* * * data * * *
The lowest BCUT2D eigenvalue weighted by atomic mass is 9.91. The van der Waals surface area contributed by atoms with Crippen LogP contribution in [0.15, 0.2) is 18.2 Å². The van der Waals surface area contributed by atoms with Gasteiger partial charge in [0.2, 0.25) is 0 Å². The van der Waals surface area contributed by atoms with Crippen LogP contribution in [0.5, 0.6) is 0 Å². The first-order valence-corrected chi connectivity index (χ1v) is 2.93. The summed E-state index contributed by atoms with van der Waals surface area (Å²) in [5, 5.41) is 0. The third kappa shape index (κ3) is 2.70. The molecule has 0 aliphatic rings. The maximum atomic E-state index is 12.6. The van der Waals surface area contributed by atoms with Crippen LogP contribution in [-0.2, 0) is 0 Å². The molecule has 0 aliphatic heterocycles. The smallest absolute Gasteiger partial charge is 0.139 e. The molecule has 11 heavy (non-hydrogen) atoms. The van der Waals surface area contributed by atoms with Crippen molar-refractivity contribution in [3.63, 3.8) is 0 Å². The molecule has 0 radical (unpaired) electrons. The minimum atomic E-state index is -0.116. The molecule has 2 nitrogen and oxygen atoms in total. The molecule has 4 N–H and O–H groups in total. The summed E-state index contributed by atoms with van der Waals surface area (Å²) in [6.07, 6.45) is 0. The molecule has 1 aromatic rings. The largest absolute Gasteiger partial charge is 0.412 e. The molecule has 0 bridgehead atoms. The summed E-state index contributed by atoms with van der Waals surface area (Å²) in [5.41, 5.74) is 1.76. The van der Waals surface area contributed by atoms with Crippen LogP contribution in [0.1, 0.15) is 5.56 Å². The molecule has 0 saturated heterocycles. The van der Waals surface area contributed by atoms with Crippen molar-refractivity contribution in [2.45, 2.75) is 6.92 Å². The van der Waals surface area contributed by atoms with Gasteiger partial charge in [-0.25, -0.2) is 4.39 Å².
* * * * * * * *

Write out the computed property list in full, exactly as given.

The lowest BCUT2D eigenvalue weighted by atomic mass is 9.91. The van der Waals surface area contributed by atoms with Crippen LogP contribution in [0.15, 0.2) is 18.2 Å². The van der Waals surface area contributed by atoms with Gasteiger partial charge in [0.2, 0.25) is 0 Å². The van der Waals surface area contributed by atoms with Crippen LogP contribution in [0.5, 0.6) is 0 Å². The first-order valence-corrected chi connectivity index (χ1v) is 2.93. The summed E-state index contributed by atoms with van der Waals surface area (Å²) in [5, 5.41) is 0. The third kappa shape index (κ3) is 2.70. The molecule has 0 aliphatic rings. The maximum atomic E-state index is 12.6. The van der Waals surface area contributed by atoms with Crippen LogP contribution in [-0.2, 0) is 0 Å². The molecule has 0 aliphatic heterocycles. The smallest absolute Gasteiger partial charge is 0.139 e. The molecule has 11 heavy (non-hydrogen) atoms. The van der Waals surface area contributed by atoms with Crippen molar-refractivity contribution in [3.63, 3.8) is 0 Å². The molecule has 0 radical (unpaired) electrons. The minimum atomic E-state index is -0.116. The molecule has 2 nitrogen and oxygen atoms in total. The molecule has 4 N–H and O–H groups in total. The summed E-state index contributed by atoms with van der Waals surface area (Å²) in [6.07, 6.45) is 0. The molecule has 1 aromatic rings. The largest absolute Gasteiger partial charge is 0.412 e. The molecule has 0 bridgehead atoms. The summed E-state index contributed by atoms with van der Waals surface area (Å²) in [5.41, 5.74) is 1.76. The van der Waals surface area contributed by atoms with Crippen LogP contribution in [0.1, 0.15) is 5.56 Å². The molecule has 0 saturated heterocycles. The van der Waals surface area contributed by atoms with Crippen molar-refractivity contribution in [2.45, 2.75) is 6.92 Å². The van der Waals surface area contributed by atoms with Gasteiger partial charge in [-0.25, -0.2) is 4.39 Å².